The Shadow Education Minister sees how school behaviour support units make a difference but argues for fresh thinking
When you think of pupils that have problems - real problems caused by self-doubt, lack of ambition and grinding poverty - your thoughts do not automatically turn to the many douce wee towns of Scotland.
Nor should they and it is therefore greatly to the credit of a good school in such a douce wee town - Kirkcudbright Academy - that its management team cares enough to ensure that at whatever small level they do exist, they will be helped and if possible overcome in an innovative way which is resourced by the Executive's "Alternatives to Exclusion Fund" in one of its more practical guises.
None the less it is a little surprising to be sitting discussing low self-esteem, school phobia and targets for exclusion in a pleasant office in a fine sandstone building among acres of neatly manicured grass at the heart of a town renowned in Scotland for its artistic colony, its scallops and its creamery.
The school also has personal connections, for my parents moved to this gem of a place so that my father could finish his teaching career here. I have visited already today the site of the hut in which he taught for the best part of 10 years and I have been introduced to a few remaining colleagues.
One of them, John Boyd, was head of physical education at that time. Now he has taken on the challenge of heading up a new department called behaviour support, which sits alongside guidance and learning support in the structure of a number of schools in Dumfries and Galloway. It exists, John tells me in that enthusiastic but hard-headed manner that is common to the best PE teachers, to help the increasing (though here still small) number of pupils who simply reject school and who demonstrate that rejection to every teacher they can.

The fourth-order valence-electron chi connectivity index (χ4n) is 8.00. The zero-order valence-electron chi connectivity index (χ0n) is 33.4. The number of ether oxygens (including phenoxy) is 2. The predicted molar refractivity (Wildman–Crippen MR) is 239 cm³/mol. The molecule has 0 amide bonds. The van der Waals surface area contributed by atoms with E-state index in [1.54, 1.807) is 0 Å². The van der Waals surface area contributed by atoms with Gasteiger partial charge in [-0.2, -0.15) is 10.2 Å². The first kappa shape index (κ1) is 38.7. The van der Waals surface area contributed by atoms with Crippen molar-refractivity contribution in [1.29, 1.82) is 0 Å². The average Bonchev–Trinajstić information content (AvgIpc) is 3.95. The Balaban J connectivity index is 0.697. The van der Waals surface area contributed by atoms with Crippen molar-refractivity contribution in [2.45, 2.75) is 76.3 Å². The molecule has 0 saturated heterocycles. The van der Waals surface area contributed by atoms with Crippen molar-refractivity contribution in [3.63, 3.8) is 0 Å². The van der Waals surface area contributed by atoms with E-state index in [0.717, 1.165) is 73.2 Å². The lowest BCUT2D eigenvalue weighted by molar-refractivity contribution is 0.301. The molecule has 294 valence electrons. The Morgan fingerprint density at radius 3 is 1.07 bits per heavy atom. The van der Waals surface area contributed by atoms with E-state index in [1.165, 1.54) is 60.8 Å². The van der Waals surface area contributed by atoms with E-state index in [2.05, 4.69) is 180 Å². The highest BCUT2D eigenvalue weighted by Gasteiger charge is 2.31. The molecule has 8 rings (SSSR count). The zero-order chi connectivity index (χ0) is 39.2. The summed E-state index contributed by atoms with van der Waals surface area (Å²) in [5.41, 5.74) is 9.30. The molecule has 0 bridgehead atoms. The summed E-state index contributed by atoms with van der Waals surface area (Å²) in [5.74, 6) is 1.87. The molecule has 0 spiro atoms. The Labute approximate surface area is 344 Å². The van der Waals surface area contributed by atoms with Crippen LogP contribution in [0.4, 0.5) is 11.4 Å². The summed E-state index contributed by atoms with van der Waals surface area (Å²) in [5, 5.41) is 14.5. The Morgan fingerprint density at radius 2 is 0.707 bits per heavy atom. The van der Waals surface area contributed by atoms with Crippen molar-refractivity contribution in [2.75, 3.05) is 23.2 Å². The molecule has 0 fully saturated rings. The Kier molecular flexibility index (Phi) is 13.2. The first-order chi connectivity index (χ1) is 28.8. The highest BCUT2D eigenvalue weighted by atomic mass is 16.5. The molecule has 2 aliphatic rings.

To familiarise me with the issues, John gives me the brief version of his PowerPoint presentation which has introduced the idea of behaviour support to teachers and parents in Kirkcudbright in recent months. There is much about flexible curricula and some interesting information about the technical schools in Germany which provide vocational courses for 14-and 15-year-olds with no stigma attached. He outlines the benefits of personal learning plans and the difficulties of introducing them in any school (they are not introduced here yet).
We debate, between the diagrams, the merits of relevant course design, the methods by which teachers can overcome their feeling of powerlessness in certain classroom situations and how they can develop strategies for dealing with disruptive behaviour.
The bell indicates that our reflection on the big issues is over and we must now tackle the reality. John's first task of the day is to lead a session of circle time for what he calls his "positive attitude group".
Can't be difficult, I think to myself.
After 30 minutes I am wrung out. John never stops helping, challenging and - most importantly of all - listening. Many psychiatrists would not work half as hard as he probes assertions, steers conversations and brings the silent ones out into a world where they have to think about what they have done and why.